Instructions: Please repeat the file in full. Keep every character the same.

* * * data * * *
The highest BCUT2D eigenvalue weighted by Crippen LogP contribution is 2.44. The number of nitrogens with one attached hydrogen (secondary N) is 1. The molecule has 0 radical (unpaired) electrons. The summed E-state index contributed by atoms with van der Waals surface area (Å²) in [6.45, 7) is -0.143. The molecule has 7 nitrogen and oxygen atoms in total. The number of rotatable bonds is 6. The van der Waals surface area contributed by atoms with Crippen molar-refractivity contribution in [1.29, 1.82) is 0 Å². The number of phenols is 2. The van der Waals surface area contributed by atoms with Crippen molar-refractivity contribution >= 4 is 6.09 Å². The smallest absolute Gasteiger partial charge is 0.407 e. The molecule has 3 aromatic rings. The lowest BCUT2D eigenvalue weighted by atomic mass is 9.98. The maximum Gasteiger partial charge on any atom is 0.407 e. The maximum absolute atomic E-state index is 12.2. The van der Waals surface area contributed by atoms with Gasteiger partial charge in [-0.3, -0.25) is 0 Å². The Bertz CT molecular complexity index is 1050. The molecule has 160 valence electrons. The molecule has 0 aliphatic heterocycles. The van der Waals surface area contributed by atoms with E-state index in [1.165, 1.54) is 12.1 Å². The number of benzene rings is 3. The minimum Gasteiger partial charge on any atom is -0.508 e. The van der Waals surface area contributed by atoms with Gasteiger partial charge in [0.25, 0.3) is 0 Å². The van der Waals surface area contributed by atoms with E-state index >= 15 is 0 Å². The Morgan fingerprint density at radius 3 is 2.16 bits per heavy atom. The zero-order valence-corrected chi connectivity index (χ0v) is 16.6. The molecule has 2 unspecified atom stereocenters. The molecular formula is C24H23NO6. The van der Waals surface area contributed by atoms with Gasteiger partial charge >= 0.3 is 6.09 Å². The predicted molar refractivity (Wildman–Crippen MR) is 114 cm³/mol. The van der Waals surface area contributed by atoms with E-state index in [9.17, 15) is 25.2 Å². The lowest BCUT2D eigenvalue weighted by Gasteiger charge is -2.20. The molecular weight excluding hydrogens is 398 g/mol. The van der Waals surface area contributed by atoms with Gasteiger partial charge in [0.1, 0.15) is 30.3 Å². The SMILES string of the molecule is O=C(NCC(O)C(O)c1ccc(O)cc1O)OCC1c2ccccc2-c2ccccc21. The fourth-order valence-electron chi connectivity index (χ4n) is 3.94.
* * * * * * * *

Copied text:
The highest BCUT2D eigenvalue weighted by Crippen LogP contribution is 2.44. The number of nitrogens with one attached hydrogen (secondary N) is 1. The molecule has 0 radical (unpaired) electrons. The summed E-state index contributed by atoms with van der Waals surface area (Å²) in [6.45, 7) is -0.143. The molecule has 7 nitrogen and oxygen atoms in total. The number of rotatable bonds is 6. The van der Waals surface area contributed by atoms with Crippen molar-refractivity contribution in [1.29, 1.82) is 0 Å². The number of phenols is 2. The van der Waals surface area contributed by atoms with Crippen molar-refractivity contribution >= 4 is 6.09 Å². The smallest absolute Gasteiger partial charge is 0.407 e. The molecule has 3 aromatic rings. The lowest BCUT2D eigenvalue weighted by atomic mass is 9.98. The maximum Gasteiger partial charge on any atom is 0.407 e. The maximum absolute atomic E-state index is 12.2. The van der Waals surface area contributed by atoms with Gasteiger partial charge in [-0.3, -0.25) is 0 Å². The Bertz CT molecular complexity index is 1050. The molecule has 160 valence electrons. The molecule has 0 aliphatic heterocycles. The van der Waals surface area contributed by atoms with E-state index in [1.165, 1.54) is 12.1 Å². The number of benzene rings is 3. The minimum Gasteiger partial charge on any atom is -0.508 e. The van der Waals surface area contributed by atoms with Gasteiger partial charge in [0.25, 0.3) is 0 Å². The van der Waals surface area contributed by atoms with E-state index >= 15 is 0 Å². The Morgan fingerprint density at radius 3 is 2.16 bits per heavy atom. The zero-order valence-corrected chi connectivity index (χ0v) is 16.6. The molecule has 2 unspecified atom stereocenters. The molecular formula is C24H23NO6. The van der Waals surface area contributed by atoms with Gasteiger partial charge >= 0.3 is 6.09 Å². The predicted molar refractivity (Wildman–Crippen MR) is 114 cm³/mol. The van der Waals surface area contributed by atoms with E-state index in [9.17, 15) is 25.2 Å². The lowest BCUT2D eigenvalue weighted by Gasteiger charge is -2.20. The molecular weight excluding hydrogens is 398 g/mol. The van der Waals surface area contributed by atoms with Gasteiger partial charge in [0.1, 0.15) is 30.3 Å². The SMILES string of the molecule is O=C(NCC(O)C(O)c1ccc(O)cc1O)OCC1c2ccccc2-c2ccccc21. The fourth-order valence-electron chi connectivity index (χ4n) is 3.94.